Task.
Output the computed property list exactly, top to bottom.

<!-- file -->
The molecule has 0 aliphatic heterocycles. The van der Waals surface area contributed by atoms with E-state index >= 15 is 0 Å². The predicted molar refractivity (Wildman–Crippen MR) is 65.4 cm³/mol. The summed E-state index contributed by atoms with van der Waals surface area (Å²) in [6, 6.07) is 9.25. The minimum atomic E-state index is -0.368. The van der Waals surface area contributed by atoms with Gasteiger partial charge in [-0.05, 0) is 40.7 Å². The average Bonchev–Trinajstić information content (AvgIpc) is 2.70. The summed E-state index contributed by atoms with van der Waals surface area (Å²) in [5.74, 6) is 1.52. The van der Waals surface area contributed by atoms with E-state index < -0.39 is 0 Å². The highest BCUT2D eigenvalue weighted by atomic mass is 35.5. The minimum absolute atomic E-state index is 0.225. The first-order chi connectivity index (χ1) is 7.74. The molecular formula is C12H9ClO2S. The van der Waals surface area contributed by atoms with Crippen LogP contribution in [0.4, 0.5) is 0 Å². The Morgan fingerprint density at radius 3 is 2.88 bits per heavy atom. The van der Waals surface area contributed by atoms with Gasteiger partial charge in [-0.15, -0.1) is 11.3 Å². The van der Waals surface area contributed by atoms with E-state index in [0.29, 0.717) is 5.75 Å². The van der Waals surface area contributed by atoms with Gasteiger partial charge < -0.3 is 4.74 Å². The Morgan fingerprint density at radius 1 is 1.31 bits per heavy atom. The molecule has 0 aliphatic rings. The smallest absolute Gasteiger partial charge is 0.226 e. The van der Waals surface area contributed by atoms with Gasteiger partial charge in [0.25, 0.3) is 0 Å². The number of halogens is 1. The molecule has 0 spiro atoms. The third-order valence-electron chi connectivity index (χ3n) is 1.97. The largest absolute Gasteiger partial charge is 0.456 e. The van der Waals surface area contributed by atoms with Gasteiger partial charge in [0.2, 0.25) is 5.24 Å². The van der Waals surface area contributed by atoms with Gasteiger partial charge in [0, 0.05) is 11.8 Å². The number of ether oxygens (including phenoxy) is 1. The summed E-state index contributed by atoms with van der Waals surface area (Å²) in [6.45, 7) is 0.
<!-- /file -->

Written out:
The molecule has 0 aliphatic heterocycles. The van der Waals surface area contributed by atoms with E-state index >= 15 is 0 Å². The predicted molar refractivity (Wildman–Crippen MR) is 65.4 cm³/mol. The summed E-state index contributed by atoms with van der Waals surface area (Å²) in [6, 6.07) is 9.25. The minimum atomic E-state index is -0.368. The van der Waals surface area contributed by atoms with Gasteiger partial charge in [-0.05, 0) is 40.7 Å². The average Bonchev–Trinajstić information content (AvgIpc) is 2.70. The summed E-state index contributed by atoms with van der Waals surface area (Å²) in [5.74, 6) is 1.52. The van der Waals surface area contributed by atoms with E-state index < -0.39 is 0 Å². The highest BCUT2D eigenvalue weighted by atomic mass is 35.5. The minimum absolute atomic E-state index is 0.225. The first-order chi connectivity index (χ1) is 7.74. The molecular formula is C12H9ClO2S. The van der Waals surface area contributed by atoms with Crippen LogP contribution in [0.4, 0.5) is 0 Å². The Morgan fingerprint density at radius 3 is 2.88 bits per heavy atom. The van der Waals surface area contributed by atoms with Gasteiger partial charge in [-0.15, -0.1) is 11.3 Å². The van der Waals surface area contributed by atoms with E-state index in [0.29, 0.717) is 5.75 Å². The van der Waals surface area contributed by atoms with Gasteiger partial charge < -0.3 is 4.74 Å². The Morgan fingerprint density at radius 1 is 1.31 bits per heavy atom. The molecule has 0 aliphatic rings. The smallest absolute Gasteiger partial charge is 0.226 e. The van der Waals surface area contributed by atoms with Gasteiger partial charge in [0.25, 0.3) is 0 Å². The number of halogens is 1. The molecule has 0 spiro atoms. The third-order valence-electron chi connectivity index (χ3n) is 1.97. The largest absolute Gasteiger partial charge is 0.456 e. The van der Waals surface area contributed by atoms with Gasteiger partial charge in [0.2, 0.25) is 5.24 Å². The van der Waals surface area contributed by atoms with Gasteiger partial charge in [0, 0.05) is 11.8 Å². The number of ether oxygens (including phenoxy) is 1. The summed E-state index contributed by atoms with van der Waals surface area (Å²) in [6.45, 7) is 0.